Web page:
Thermal resistance (R) and thermal conductance (C) of the materials are reciprocals of one another and can be derived from thermal conductivity (k) and the thickness of the materials. The C-Therm Trident Thermal Conductivity Instrument measures thermal conductivity and, therefore, paves the way to determine thermal resistance and thermal conductance.

In this post, we’re going to describe and explain how to get thermal resistance and thermal conductance from thermal conductivity.

Thermal conductivity is the time rate of steady-state heat flow through a unit area of a homogeneous material induced by a unit temperature gradient in a direction perpendicular to that unit area, W/m⋅K.

Where,

L – Thickness of the specimen (m)

T – Temperature (K)

q – Heat flow rate (W/m2)

Equation 1 – Thermal Conductivity

Thermal resistance is the temperature difference, at steady state, between two defined surfaces of a material or construction that induces a unit heat flow rate through a unit area, K⋅m2/W. According to this definition and Equation 1, Equation 2, therefore, can be obtained.

As indicated in Equation 2, the value of the thermal resistance can be determined by dividing the thickness with thermal conductivity of the specimen.

Equation 2 – Thermal Resistance

Thermal conductance is the time rate of steady state heat flow through a unit area of a material or construction induced by a unit temperature difference between the body surfaces, in W/m2⋅K. C-value, hence, is the reciprocal of the R-value and can be expressed as Equation (3).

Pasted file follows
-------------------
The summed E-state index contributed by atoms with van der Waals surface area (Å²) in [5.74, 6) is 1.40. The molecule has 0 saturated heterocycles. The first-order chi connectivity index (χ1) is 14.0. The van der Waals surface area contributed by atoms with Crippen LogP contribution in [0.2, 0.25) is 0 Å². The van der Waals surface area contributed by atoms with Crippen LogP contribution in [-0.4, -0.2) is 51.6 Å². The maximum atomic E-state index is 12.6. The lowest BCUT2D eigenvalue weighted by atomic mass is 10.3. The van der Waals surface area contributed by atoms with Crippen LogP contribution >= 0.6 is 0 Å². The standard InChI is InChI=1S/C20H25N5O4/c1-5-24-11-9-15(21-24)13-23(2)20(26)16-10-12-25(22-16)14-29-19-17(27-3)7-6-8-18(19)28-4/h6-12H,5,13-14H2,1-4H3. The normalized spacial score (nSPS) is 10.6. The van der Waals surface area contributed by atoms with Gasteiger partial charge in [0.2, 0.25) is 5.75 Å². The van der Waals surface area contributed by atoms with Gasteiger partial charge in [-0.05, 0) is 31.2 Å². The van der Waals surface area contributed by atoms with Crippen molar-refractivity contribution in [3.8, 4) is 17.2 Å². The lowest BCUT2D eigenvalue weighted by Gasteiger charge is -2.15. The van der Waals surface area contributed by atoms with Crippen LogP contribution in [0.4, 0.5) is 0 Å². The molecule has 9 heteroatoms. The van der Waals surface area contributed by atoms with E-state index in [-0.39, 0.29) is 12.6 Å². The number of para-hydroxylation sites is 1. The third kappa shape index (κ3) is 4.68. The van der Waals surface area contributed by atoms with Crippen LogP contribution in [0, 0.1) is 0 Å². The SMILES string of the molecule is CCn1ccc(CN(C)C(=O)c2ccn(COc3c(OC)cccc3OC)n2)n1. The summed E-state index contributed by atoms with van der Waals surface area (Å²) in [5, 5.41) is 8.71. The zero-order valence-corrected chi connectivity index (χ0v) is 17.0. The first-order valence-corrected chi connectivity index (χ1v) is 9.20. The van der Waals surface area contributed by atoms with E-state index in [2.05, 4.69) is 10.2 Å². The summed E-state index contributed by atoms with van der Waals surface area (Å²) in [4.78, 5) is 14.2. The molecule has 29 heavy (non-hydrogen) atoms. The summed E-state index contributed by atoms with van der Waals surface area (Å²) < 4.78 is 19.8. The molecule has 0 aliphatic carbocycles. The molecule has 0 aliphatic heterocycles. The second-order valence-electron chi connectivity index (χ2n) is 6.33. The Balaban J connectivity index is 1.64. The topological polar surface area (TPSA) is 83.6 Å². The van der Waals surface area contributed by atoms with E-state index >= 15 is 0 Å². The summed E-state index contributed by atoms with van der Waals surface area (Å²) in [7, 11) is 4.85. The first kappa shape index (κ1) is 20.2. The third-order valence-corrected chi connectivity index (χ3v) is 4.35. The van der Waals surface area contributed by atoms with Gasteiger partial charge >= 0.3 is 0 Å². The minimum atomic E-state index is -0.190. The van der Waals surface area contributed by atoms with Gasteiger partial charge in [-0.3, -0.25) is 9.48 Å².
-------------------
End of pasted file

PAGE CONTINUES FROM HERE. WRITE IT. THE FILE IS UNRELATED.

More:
Consequently, the value of the thermal conductance can be calculated by dividing the thermal conductivity with the thickness of the specimen.

Equation 3 – Thermal Conductance

Thermal resistance and thermal conductance can be conveniently calculated from the thermal conductivity and thickness of the material. The C-Therm Trident Thermal Conductivity Platform is a flexible, rapid, non-destructive, highly sensitive and cost effective instrument that can directly measure thermal conductivity and thermal effusivity of a wide variety of samples, easing the process of determining thermal resistance and thermal conductance.

Take a look below to learn more about how to measure thermal conductivity of specific applications and materials.

There are three major methods for analyzing transient thermal conductivity:

- Transient Plane Source
- Needle Probe
- Modified Transient Plane Source

Learn which is right for your application and material in this free in-depth report.

Download now to learn how you can be on your way to analyzing the thermal properties of your materials.